It’s March 2021, and I’ve not been anywhere for months. Locked down and living on a narrowboat in Oxford, I’ve cocooned myself off from the world and tried to hibernate as successfully as possible. Each day was passing in a warm eventless fug. But now a different type of day arrives and suddenly my cosy, self-contained world is shattered by a 5AM alarm: Sam, get up, it’s time to go and plant trees in a Lewisham primary school! Obviously.
We’d been contacted a few weeks previously by the Science teacher, Mr Akinyemi, asking if we’d be interested in helping the school plant trees in a new wildlife area. This would have the dual aim of making the school more wildlife-friendly, while also providing an ongoing learning environment for the pupils. On this day, we’d be planting a native hedge – 60 bare-root saplings of Beech, Hornbeam, Hazel, Hawthorn, Blackthorn and Wayfaring Tree. After much back-and-forth we chose Year 5 to be our tree planters – old enough to dig holes, but also enough time left at the school to appreciate the trees as they grow. 3 classes of around 30 pupils = 90 kids with trowels.
The plan was that I would give a brief classroom talk about the project before heading down to the playground to plant the trees. What could be more simple: 90 children with trowels, rain, mud, trees?
It’s further than we think. Esther is here beside me in the car – hello new colleague! – and she’s keeping me awake with tea and talk. The rain is, as if on cue, lashing down. Off the M25 and it feels like Lewisham is protected by a forcefield of traffic and 20mph zones, which only the most patient can endure. Add to this the London rush hour, the 60 trees on the back seat, and 150kg of compost in the boot and you have not the quickest journey ever. Finally, the school gates appear, and the noise of Adamsrill School is something to behold: I had, truly – and maybe not unintentionally – forgotten what 500 children in one place could sound like.
Tree planting vs jelly Olympics
Hundreds of children and parents all outside trying their best to following the impressive Covid restrictions in place. It’s the first week back after lockdown, and everyone is either a) very keen to go to school or b) very keen for their kids to go to school.
In short, there’s a lot of enthusiasm for school.
Not only is this the first week back at school after lockdown, it’s also Science Week – an annual event which sees schools around the country giving special emphasis to all things scientific. Looking at the timetable, our tree planting day is going to be vying for attention alongside intriguing-sounding events such as ‘Jelly Olympics’ and ‘Curly-Wurly Stretching’. Hard to compete with chocolate-based science, for sure.
Back in the classroom
In we go, we take the necessary lateral-flow Covid tests, test negative (phew!), show our DBS certificates, and are whisked inside and up to our first classroom. It feels just like the past 25 years haven’t happened. Aside from the electronic whiteboard, everything looks as colourfully bonkers as I remember primary school to be. The supply teacher covering the class looks, to say the least, fairly puzzled when I tell him that we’re ITF and we’re here to plant 60 trees. But he goes along with it and allows me to set up my presentation.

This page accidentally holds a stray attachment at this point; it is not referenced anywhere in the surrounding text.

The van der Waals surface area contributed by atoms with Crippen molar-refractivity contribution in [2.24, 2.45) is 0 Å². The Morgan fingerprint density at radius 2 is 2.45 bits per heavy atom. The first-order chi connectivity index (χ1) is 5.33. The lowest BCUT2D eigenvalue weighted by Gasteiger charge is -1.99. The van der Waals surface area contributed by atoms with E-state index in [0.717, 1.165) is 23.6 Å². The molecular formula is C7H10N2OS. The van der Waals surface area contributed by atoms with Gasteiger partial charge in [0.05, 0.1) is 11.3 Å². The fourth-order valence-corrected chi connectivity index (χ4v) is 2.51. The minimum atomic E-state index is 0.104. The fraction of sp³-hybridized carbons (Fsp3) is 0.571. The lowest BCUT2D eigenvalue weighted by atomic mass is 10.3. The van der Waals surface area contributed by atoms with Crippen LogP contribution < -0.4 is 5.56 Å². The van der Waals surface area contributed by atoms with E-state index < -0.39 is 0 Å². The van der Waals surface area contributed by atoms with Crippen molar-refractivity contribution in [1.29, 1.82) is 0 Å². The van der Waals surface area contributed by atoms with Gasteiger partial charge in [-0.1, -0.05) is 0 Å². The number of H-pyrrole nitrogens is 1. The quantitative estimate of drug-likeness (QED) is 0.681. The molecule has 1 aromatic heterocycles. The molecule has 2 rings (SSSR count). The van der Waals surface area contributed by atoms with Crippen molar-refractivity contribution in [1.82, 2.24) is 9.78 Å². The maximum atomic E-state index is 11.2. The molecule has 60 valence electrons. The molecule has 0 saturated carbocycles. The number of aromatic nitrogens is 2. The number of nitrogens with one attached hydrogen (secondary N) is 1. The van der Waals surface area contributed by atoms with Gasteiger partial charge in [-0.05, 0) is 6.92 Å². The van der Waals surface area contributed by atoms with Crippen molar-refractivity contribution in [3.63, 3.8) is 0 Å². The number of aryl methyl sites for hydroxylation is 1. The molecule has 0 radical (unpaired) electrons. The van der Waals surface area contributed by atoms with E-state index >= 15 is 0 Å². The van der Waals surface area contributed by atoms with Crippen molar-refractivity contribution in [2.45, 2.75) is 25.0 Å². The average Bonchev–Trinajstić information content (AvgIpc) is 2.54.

Somewhere near the front a boy turns around in his seat. “Freddie, will you face the front!” booms the whiteboard.
Errr? Who just…?
So. After a bit of not-unwarranted confusion, it turns out the regular teacher was self-isolating at home, but was keeping an eye on the class nonetheless. She was hooked up to the whiteboard like some all-seeing classroom Eye of Sauron. I decided not be too disturbed by this rather fantastical intrusion into my talk about trees and just get on with it.
Getting muddy and planting trees
And everything was great: the children were so keen and happy to join in, they loved the comparison of a London bus next to the California Redwood. And they already knew the names of lots of trees. Oaks, Ashes, Palm Trees (of course), but also Birches, Cherry, and Beech. Nice one kids! And this from the generation who are apparently growing up ‘without nature’? After 10 weeks of lockdown, I’d pretty much forgotten about the concept of enthusiasm but here I was bowled over by it. We headed downstairs, coats on, ready to get muddy and get planting.
We had allocated a short stretch of the school perimeter for our hedge, in between the fence and the fake playground-grass. After a little demo from yours truly, we got into groups of three – one for the trowel, one for the tree, one for the…soil? – we set to, and soon had our little trees finding their new homes. The soil was tough and rooty, the worms many, some of the pupils embraced getting muddy, others shied away from getting their hands dirty. The spacing wasn’t quite as even as the Royal Parks might have liked, but all the trees went in and looked set to survive. Most importantly, by the end of the day, everyone had planted a tree.
Thanks to Alex and Tracy at Adamsrill Primary School for the amazing job they do day in, day out. Your sustained energy for your jobs leaves me in awe of you. Now back to my cocoon.